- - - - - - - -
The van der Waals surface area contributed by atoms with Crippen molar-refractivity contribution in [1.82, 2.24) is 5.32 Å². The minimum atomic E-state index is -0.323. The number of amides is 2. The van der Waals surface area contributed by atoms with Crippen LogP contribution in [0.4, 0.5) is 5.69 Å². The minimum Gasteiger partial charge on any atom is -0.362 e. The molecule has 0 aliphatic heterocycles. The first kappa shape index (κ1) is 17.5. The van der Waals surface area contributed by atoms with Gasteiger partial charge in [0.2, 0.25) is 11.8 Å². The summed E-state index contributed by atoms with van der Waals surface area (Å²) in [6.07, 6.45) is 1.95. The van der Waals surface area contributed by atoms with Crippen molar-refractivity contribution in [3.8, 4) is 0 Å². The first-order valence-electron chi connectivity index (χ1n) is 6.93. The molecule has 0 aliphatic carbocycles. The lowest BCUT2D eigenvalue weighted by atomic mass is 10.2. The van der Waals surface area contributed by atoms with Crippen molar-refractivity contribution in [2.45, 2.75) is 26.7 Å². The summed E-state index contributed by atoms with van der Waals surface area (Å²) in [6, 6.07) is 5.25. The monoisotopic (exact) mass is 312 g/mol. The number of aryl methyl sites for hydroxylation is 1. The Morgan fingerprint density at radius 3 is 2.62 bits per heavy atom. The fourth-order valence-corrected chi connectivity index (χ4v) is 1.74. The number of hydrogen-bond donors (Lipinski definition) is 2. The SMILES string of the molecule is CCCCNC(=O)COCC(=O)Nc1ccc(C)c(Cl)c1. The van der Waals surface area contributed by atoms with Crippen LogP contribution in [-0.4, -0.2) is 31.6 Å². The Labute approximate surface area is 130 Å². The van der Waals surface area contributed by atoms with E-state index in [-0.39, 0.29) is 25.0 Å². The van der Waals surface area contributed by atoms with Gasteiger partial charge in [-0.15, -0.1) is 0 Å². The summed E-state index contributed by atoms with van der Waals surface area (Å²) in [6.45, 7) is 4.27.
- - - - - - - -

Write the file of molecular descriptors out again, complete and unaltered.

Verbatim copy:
The van der Waals surface area contributed by atoms with Crippen molar-refractivity contribution in [1.82, 2.24) is 5.32 Å². The minimum atomic E-state index is -0.323. The number of amides is 2. The van der Waals surface area contributed by atoms with Crippen LogP contribution in [0.4, 0.5) is 5.69 Å². The minimum Gasteiger partial charge on any atom is -0.362 e. The molecule has 0 aliphatic heterocycles. The first kappa shape index (κ1) is 17.5. The van der Waals surface area contributed by atoms with Gasteiger partial charge in [0.2, 0.25) is 11.8 Å². The summed E-state index contributed by atoms with van der Waals surface area (Å²) in [6.07, 6.45) is 1.95. The van der Waals surface area contributed by atoms with Crippen molar-refractivity contribution in [3.8, 4) is 0 Å². The first-order valence-electron chi connectivity index (χ1n) is 6.93. The molecule has 0 aliphatic carbocycles. The lowest BCUT2D eigenvalue weighted by atomic mass is 10.2. The van der Waals surface area contributed by atoms with Crippen molar-refractivity contribution in [2.45, 2.75) is 26.7 Å². The summed E-state index contributed by atoms with van der Waals surface area (Å²) in [6, 6.07) is 5.25. The monoisotopic (exact) mass is 312 g/mol. The number of aryl methyl sites for hydroxylation is 1. The Morgan fingerprint density at radius 3 is 2.62 bits per heavy atom. The fourth-order valence-corrected chi connectivity index (χ4v) is 1.74. The number of hydrogen-bond donors (Lipinski definition) is 2. The SMILES string of the molecule is CCCCNC(=O)COCC(=O)Nc1ccc(C)c(Cl)c1. The van der Waals surface area contributed by atoms with Crippen LogP contribution in [-0.4, -0.2) is 31.6 Å². The Labute approximate surface area is 130 Å². The van der Waals surface area contributed by atoms with E-state index in [-0.39, 0.29) is 25.0 Å². The van der Waals surface area contributed by atoms with Gasteiger partial charge in [-0.15, -0.1) is 0 Å². The summed E-state index contributed by atoms with van der Waals surface area (Å²) in [6.45, 7) is 4.27.